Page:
Mason attorney previously sanctioned over '79 plane crash settlement

By Lawrence Smith | Apr 25, 2008

Musgrave CHARLESTON – Failing to return a settlement check is not the only time a Point Pleasant attorney has mishandled legal matters involving a physician. Nearly 20 years ago, Raymond G. Musgrave had to answer for "gross incompetency" in settling the estate of a doctor and his wife who died in the worst single-airplane crash in American history.

Musgrave

This amateur picture of American Airlines Flight 191 was taken moments before it crashed at Chicago's O'Hare International Airport on May 25, 1979 killing all 271 passengers and crew members aboard, plus two people near the crash site. Aboard the flight were Mason County residents Dr. Roy Eshenaur, and his wife, Marian, who's heirs filed a complaint with the state Bar Association in 1988 against Raymond G. Musgrave for his "gross incompetence" in settling the Eshenaur's estates. Three years later, the Bar sanctioned Musgrave for his conduct including a directive to abstain from consuming alcohol.

CHARLESTON – Failing to return a settlement check is not the only time a Point Pleasant attorney has mishandled legal matters involving a physician. Nearly 20 years ago, Raymond G. Musgrave had to answer for "gross incompetency" in settling the estate of a doctor and his wife who died in the worst single-airplane crash in American history.

On April 4, the Lawyer Disciplinary Board, the prosecutorial arm of the state Bar Association, filed a formal state of charges against Musgrave with the state Supreme Court. In its statement, the Board found probable cause that Musgrave violated at least two Rules of Professional Conduct in not turning over $15,000 awarded to Dr. Danny R. Westmoreland in 2004.

The statement of charges, records show, came almost three years to the day Westmoreland filed his complaint with Musgrave with the Office of Disciplinary Counsel, the Bar's investigative arm.

The Bar took three years to investigate a complaint filed against Musgrave in 1988 by the family members of Dr. Roy and Marian E. Eshenaur. The family accused Musgrave of "gross incompetency" in not properly settling the Eshenaur's estates nine years after they died in a 1979 plane crash in Chicago.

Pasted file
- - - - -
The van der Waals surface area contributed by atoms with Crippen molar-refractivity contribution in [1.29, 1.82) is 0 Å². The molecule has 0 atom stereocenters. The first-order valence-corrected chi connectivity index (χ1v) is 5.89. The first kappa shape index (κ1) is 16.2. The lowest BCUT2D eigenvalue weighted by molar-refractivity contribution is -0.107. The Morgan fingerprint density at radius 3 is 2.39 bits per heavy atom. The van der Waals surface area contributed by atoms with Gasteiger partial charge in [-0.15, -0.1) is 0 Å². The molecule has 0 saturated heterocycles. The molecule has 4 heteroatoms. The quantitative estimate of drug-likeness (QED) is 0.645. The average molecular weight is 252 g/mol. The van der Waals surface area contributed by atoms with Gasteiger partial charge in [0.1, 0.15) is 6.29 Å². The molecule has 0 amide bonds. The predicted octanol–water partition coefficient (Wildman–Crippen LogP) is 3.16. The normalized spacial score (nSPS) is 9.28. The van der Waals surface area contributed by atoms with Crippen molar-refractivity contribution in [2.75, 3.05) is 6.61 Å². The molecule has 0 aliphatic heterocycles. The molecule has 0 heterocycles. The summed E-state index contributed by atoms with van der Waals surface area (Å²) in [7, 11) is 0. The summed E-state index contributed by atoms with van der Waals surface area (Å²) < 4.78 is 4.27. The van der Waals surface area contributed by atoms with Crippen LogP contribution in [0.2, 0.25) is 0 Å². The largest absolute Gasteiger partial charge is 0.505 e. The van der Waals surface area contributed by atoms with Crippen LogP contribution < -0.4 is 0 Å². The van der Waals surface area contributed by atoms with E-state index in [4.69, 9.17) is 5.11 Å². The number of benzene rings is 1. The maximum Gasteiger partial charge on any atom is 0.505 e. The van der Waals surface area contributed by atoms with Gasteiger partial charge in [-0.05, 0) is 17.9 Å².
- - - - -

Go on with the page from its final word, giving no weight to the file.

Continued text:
In 1991, the Bar closed its investigation into the Eshenaur family's complaint finding merit to their allegations. Alcohol played an apparent role in Musgrave's conduct as the Bar ordered Musgrave to abstain from consuming it, and into recovery treatment.

273 fatalities

On May 25, 1979, American Airlines Flight 191 was destined to Los Angeles International Airport from Chicago's O'Hare International Airport. As it was taking off, the plane's No. 1 engine was torn off after it seared the tarmac.

Though the flight crew was able to temporarily regain control of the plane, it went into a 112-degree bank before crashing into an open field 4,600 feet northwest of the runway. All 271 passengers and crewmembers on board were killed along with two others near the crash site making Flight 191 the single-worst airplane crash in American history.

According to a letter he sent to the Bar dated Oct. 6, 1987 outlining the problems the family had with Musgrave's representation, Charles Eshenaur said the purpose of his parent's visit to Los Angeles was for a "drug company-sponsored seminar."

Among the matters Musgrave failed to handle, Charles said, was file a claim with the company for return of the $2,400 advance fee they paid for the trip.

Though the family's complaint was not filed with the Bar until April 1, 1988, they listed several areas were Musgrave's "negligence and incompetency… resulted in great financial damage ... and extreme personal anxiety." Among these were a failure to file a claim with the Eshenaur's homeowner's insurance for personal property lost in the crash, failure to communicate with them about the wrongful death suit filed by the estates in California and procrastination in selling Roy Eshenaur's medical practice.